Our national museum’s second director was an ethnologist with broad interests in natural sciences.
Te Papa turned 150 years old on 8 December 2015. To celebrate 150 years since the opening of the Colonial Museum in Wellington, the exhibition ‘You called me WHAT?!’ is open on Level 3 until the end of 2016. [Please note: This exhibition is now closed.]
The exhibition, and this series of blogs, explored the history of the museum by showcasing some of the more than 2,500 animal and plant species named by museum staff since 1865 – and seek your suggestions for names for species that have yet to be described and named.
This fifth blog in the series features the museum’s second Director – Augustus Hamilton (1853-1913). Hamilton was employed as the Registrar of the University of Otago when he was appointed to replace Sir James Hector as Director of the Colonial Museum in 1903.
Four years later, Hamilton became the first Director of the Dominion Museum, as the institution changed its name when New Zealand became a dominion in 1907. Throughout Hamilton’s tenure, the museum was located in Museum Street, Thorndon, opposite The Terrace and adjacent to Parliament Buildings.
Although primarily an ethnologist, laying the foundation for Te Papa’s unrivalled Māori collections, Hamilton also published many papers on New Zealand plants and animals, including molluscs, moths, birds and fossils.
Despite the pressures of his work as Director, he found time to name a moth and a butterfly (both collected by his son, Harold) and a fossil brachiopod (lamp shell).
The names he chose were descriptive, including magna (= great) for the brachiopod Magellania magna (now Mimorina magna), which is larger than its relatives, and annulata (=ringed) for a moth with bands around its abdomen (Porina annulata, now synonymised with Aoraia senex).
The most impressive species that Hamilton named was a mountain butterfly Erebia pluto micans (now Percnodaimon micans), with micans (sparkling) referring to golden scales on the underwings:
“The first box of specimens was accompanied by a note, in which, my son drew my attention to the spangling of golden scales on the underside hindwings, and to the intense velvet-black of the specimens as contrasted with the cabinet specimens from Mount Arthur. Some of their rich black has disappeared now that the specimens have been set, but the golden scales are still apparent in the majority of cases, though less bright. They are found on both male and female. By the kindness of Mr. A. McKay, an enlarged photograph was taken of the under-surface, which showed the brilliant reflecting scales… Their appearance is very beautiful under the microscope.”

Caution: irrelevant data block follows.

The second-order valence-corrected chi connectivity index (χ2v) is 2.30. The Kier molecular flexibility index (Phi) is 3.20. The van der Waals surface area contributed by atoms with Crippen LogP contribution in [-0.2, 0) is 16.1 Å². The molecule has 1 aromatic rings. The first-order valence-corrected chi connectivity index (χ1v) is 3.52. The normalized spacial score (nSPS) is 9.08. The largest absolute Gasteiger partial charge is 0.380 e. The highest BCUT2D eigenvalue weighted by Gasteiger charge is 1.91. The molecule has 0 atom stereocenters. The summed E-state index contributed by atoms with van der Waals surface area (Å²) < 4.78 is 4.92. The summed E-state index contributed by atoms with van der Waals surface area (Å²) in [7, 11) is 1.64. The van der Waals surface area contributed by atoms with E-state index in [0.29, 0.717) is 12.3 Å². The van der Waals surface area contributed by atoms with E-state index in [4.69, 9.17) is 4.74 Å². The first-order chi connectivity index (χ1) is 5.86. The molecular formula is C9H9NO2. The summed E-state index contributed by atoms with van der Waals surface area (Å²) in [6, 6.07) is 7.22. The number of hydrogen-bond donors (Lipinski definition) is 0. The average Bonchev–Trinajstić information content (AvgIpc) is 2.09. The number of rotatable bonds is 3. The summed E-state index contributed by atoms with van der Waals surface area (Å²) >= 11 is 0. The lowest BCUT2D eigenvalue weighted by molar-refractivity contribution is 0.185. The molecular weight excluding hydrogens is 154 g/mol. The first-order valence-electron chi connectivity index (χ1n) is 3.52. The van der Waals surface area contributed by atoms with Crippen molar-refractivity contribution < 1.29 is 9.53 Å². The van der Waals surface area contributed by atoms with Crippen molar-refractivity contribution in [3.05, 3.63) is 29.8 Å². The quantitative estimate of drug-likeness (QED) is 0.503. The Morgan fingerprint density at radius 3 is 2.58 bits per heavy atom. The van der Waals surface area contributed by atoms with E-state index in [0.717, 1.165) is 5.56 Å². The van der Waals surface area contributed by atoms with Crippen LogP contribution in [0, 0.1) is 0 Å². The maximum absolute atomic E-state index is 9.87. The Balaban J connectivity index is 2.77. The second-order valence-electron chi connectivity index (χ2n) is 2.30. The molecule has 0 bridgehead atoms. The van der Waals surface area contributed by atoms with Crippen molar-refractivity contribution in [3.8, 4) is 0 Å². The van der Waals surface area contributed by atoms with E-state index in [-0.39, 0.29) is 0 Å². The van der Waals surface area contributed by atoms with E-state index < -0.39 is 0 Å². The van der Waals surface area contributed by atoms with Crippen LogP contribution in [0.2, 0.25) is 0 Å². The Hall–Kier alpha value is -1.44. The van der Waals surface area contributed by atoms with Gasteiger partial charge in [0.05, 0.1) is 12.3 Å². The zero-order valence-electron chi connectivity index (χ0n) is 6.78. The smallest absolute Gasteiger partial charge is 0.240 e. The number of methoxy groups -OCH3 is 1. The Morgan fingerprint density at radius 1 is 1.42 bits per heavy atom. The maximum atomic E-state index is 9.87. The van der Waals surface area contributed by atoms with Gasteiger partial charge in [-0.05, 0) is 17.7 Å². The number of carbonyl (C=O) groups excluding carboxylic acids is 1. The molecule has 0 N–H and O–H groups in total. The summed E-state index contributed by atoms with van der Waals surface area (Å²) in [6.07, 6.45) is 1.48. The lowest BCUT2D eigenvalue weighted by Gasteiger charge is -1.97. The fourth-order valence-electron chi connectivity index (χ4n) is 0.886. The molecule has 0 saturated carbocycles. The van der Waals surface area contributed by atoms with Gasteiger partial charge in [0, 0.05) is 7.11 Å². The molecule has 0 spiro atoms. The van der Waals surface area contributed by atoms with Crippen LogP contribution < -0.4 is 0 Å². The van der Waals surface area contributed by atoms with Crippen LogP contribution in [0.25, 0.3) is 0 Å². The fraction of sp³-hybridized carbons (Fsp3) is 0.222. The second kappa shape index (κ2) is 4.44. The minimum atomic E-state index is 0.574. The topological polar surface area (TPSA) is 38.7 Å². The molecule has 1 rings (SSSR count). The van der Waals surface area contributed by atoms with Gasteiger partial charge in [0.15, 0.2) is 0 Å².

Te Papa holds the type series collected by Harold Hamilton, and more than 100 years later the golden scales are still apparent.
Hamilton’s name was treated as a junior synonym or form of the widespread black mountain butterfly (Percnodaimon pluto) for more than a century, but was raised to full species status in 2012.
Augustus Hamilton was an energetic collector throughout his life, and had a handful of species named after him, based on specimens that he collected. These included three molluscs (Cominella hamiltoni, Pusillina hamiltoni and Yoldiella hamiltoni), two ferns (Blechnum hamiltonii and Dryopteris pennigera var. hamiltoni, although neither is currently recognised), a prawn collected from Foveaux Strait oysterbeds (Philocheras hamiltoni) and a freshwater protozoan (Trachelomonas hamiltoniana).
Among naturalists, the family name is best known for the endangered Hamilton’s frog (Leiopelma hamiltoni) of Stephens Island, collected by and named after Harold Hamilton 6 years after his father’s death.
Harold Hamilton (1885-1937) was a biologist on Douglas Mawson’s 1911-14 Antarctic expedition, during which he spent 23 months collecting specimens (and foraging for survival!) on subantarctic Macquarie Island.
After a brief spell as curator of the Newtown Museum, Harold Hamilton joined the staff of the Dominion Museum as a zoologist from 1915 to 1928, and had several insect species named after him in addition to his famous frog.
Help us name a new species
For 150 years, Te Papa scientists have been working to discover, describe, and name new species. Now it’s your turn. Celebrate 150 years of science at Te Papa by helping us name a new species. You might just go down in history. Suggest a name for this Acanthoclinus rockfish. We’ll seriously consider your idea.
You can make a submission in the exhibition or by emailing email@example.com. Please include why you chose the name. See our website for terms and conditions, and helpful hints on making a suggestion.
This exhibition closed in 2016.